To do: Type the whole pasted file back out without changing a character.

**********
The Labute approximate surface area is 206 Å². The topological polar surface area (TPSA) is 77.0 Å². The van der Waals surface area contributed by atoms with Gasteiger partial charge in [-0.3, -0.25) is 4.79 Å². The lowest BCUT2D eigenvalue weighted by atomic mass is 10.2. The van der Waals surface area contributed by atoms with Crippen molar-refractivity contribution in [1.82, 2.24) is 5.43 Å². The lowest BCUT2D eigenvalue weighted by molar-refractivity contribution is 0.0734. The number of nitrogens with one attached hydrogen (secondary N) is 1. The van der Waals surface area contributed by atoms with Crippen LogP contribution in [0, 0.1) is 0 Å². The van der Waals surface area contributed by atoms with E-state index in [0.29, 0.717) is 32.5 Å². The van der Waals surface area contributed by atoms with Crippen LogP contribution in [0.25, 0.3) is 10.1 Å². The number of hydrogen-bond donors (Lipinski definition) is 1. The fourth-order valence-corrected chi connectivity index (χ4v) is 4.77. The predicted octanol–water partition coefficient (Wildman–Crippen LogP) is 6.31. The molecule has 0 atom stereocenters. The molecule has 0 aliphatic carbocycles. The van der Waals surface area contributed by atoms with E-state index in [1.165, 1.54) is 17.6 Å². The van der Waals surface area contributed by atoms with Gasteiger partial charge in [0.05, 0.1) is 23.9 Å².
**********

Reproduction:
The Labute approximate surface area is 206 Å². The topological polar surface area (TPSA) is 77.0 Å². The van der Waals surface area contributed by atoms with Gasteiger partial charge in [-0.3, -0.25) is 4.79 Å². The lowest BCUT2D eigenvalue weighted by atomic mass is 10.2. The van der Waals surface area contributed by atoms with Crippen molar-refractivity contribution in [1.82, 2.24) is 5.43 Å². The lowest BCUT2D eigenvalue weighted by molar-refractivity contribution is 0.0734. The number of nitrogens with one attached hydrogen (secondary N) is 1. The van der Waals surface area contributed by atoms with Crippen LogP contribution in [0, 0.1) is 0 Å². The van der Waals surface area contributed by atoms with E-state index in [0.29, 0.717) is 32.5 Å². The van der Waals surface area contributed by atoms with Crippen LogP contribution in [0.25, 0.3) is 10.1 Å². The number of hydrogen-bond donors (Lipinski definition) is 1. The fourth-order valence-corrected chi connectivity index (χ4v) is 4.77. The predicted octanol–water partition coefficient (Wildman–Crippen LogP) is 6.31. The molecule has 0 atom stereocenters. The molecule has 0 aliphatic carbocycles. The van der Waals surface area contributed by atoms with E-state index in [1.165, 1.54) is 17.6 Å². The van der Waals surface area contributed by atoms with Gasteiger partial charge in [0.05, 0.1) is 23.9 Å².